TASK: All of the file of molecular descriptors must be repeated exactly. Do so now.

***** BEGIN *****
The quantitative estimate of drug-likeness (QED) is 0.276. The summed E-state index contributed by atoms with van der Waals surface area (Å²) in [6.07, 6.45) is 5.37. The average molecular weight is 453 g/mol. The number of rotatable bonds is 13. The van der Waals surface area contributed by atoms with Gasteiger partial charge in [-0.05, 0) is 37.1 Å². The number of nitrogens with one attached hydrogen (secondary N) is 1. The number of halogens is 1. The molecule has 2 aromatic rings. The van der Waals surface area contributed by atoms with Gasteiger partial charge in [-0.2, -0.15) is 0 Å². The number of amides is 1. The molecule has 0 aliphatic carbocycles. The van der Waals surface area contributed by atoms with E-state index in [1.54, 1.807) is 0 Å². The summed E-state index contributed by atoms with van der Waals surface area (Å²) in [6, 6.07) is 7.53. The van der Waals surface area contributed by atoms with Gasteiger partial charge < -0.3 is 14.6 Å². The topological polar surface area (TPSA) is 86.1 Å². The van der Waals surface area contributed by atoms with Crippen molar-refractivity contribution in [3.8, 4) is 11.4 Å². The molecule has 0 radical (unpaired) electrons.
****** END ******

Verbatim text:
The quantitative estimate of drug-likeness (QED) is 0.276. The summed E-state index contributed by atoms with van der Waals surface area (Å²) in [6.07, 6.45) is 5.37. The average molecular weight is 453 g/mol. The number of rotatable bonds is 13. The van der Waals surface area contributed by atoms with Gasteiger partial charge in [-0.05, 0) is 37.1 Å². The number of nitrogens with one attached hydrogen (secondary N) is 1. The number of halogens is 1. The molecule has 2 aromatic rings. The van der Waals surface area contributed by atoms with Gasteiger partial charge in [-0.2, -0.15) is 0 Å². The number of amides is 1. The molecule has 0 aliphatic carbocycles. The van der Waals surface area contributed by atoms with E-state index in [1.54, 1.807) is 0 Å². The summed E-state index contributed by atoms with van der Waals surface area (Å²) in [6, 6.07) is 7.53. The van der Waals surface area contributed by atoms with Gasteiger partial charge < -0.3 is 14.6 Å². The topological polar surface area (TPSA) is 86.1 Å². The van der Waals surface area contributed by atoms with Crippen molar-refractivity contribution in [3.8, 4) is 11.4 Å². The molecule has 0 radical (unpaired) electrons.